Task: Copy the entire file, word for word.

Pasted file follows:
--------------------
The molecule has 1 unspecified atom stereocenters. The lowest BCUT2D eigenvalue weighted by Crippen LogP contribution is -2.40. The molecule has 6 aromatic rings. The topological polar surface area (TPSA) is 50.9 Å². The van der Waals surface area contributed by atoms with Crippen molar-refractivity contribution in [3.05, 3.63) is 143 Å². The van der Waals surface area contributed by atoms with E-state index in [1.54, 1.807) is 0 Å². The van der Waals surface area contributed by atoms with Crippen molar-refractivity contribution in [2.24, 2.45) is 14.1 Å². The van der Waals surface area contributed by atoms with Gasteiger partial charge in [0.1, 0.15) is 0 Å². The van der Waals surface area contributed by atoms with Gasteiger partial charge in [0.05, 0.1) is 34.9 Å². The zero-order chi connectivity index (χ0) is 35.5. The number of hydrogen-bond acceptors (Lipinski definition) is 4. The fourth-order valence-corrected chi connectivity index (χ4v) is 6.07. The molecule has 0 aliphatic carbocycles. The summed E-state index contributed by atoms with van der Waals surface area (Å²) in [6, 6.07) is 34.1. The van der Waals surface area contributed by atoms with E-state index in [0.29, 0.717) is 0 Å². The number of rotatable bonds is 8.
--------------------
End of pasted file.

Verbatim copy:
The molecule has 1 unspecified atom stereocenters. The lowest BCUT2D eigenvalue weighted by Crippen LogP contribution is -2.40. The molecule has 6 aromatic rings. The topological polar surface area (TPSA) is 50.9 Å². The van der Waals surface area contributed by atoms with Crippen molar-refractivity contribution in [3.05, 3.63) is 143 Å². The van der Waals surface area contributed by atoms with E-state index in [1.54, 1.807) is 0 Å². The van der Waals surface area contributed by atoms with Crippen molar-refractivity contribution in [2.24, 2.45) is 14.1 Å². The van der Waals surface area contributed by atoms with Gasteiger partial charge in [0.1, 0.15) is 0 Å². The van der Waals surface area contributed by atoms with Gasteiger partial charge in [0.05, 0.1) is 34.9 Å². The zero-order chi connectivity index (χ0) is 35.5. The number of hydrogen-bond acceptors (Lipinski definition) is 4. The fourth-order valence-corrected chi connectivity index (χ4v) is 6.07. The molecule has 0 aliphatic carbocycles. The summed E-state index contributed by atoms with van der Waals surface area (Å²) in [6, 6.07) is 34.1. The van der Waals surface area contributed by atoms with E-state index in [0.29, 0.717) is 0 Å². The number of rotatable bonds is 8.